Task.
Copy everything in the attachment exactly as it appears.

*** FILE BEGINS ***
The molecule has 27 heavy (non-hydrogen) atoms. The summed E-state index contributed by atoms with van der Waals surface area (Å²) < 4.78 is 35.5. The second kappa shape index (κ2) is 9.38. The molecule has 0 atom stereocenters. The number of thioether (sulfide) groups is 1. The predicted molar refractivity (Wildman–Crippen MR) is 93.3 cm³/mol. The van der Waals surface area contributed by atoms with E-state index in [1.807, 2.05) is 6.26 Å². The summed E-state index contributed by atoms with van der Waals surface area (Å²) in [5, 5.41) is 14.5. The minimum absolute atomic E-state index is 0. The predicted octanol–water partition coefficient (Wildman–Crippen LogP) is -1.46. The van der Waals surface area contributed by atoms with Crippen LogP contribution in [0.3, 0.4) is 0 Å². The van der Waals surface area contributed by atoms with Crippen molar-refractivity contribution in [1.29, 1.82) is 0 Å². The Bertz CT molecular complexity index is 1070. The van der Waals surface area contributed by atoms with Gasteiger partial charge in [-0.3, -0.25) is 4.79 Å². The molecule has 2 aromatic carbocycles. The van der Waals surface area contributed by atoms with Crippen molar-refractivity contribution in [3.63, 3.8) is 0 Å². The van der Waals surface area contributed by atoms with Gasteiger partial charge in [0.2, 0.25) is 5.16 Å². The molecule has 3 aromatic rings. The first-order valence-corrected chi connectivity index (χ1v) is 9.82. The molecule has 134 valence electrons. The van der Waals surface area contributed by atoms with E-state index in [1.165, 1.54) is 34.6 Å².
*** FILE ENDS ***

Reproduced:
The molecule has 27 heavy (non-hydrogen) atoms. The summed E-state index contributed by atoms with van der Waals surface area (Å²) < 4.78 is 35.5. The second kappa shape index (κ2) is 9.38. The molecule has 0 atom stereocenters. The number of thioether (sulfide) groups is 1. The predicted molar refractivity (Wildman–Crippen MR) is 93.3 cm³/mol. The van der Waals surface area contributed by atoms with E-state index in [1.807, 2.05) is 6.26 Å². The summed E-state index contributed by atoms with van der Waals surface area (Å²) in [5, 5.41) is 14.5. The minimum absolute atomic E-state index is 0. The predicted octanol–water partition coefficient (Wildman–Crippen LogP) is -1.46. The van der Waals surface area contributed by atoms with Crippen LogP contribution in [0.3, 0.4) is 0 Å². The van der Waals surface area contributed by atoms with Crippen molar-refractivity contribution in [1.29, 1.82) is 0 Å². The Bertz CT molecular complexity index is 1070. The van der Waals surface area contributed by atoms with Gasteiger partial charge in [-0.3, -0.25) is 4.79 Å². The molecule has 2 aromatic carbocycles. The van der Waals surface area contributed by atoms with Crippen molar-refractivity contribution in [3.63, 3.8) is 0 Å². The van der Waals surface area contributed by atoms with Gasteiger partial charge in [0.2, 0.25) is 5.16 Å². The molecule has 3 aromatic rings. The first-order valence-corrected chi connectivity index (χ1v) is 9.82. The molecule has 134 valence electrons. The van der Waals surface area contributed by atoms with E-state index in [1.165, 1.54) is 34.6 Å².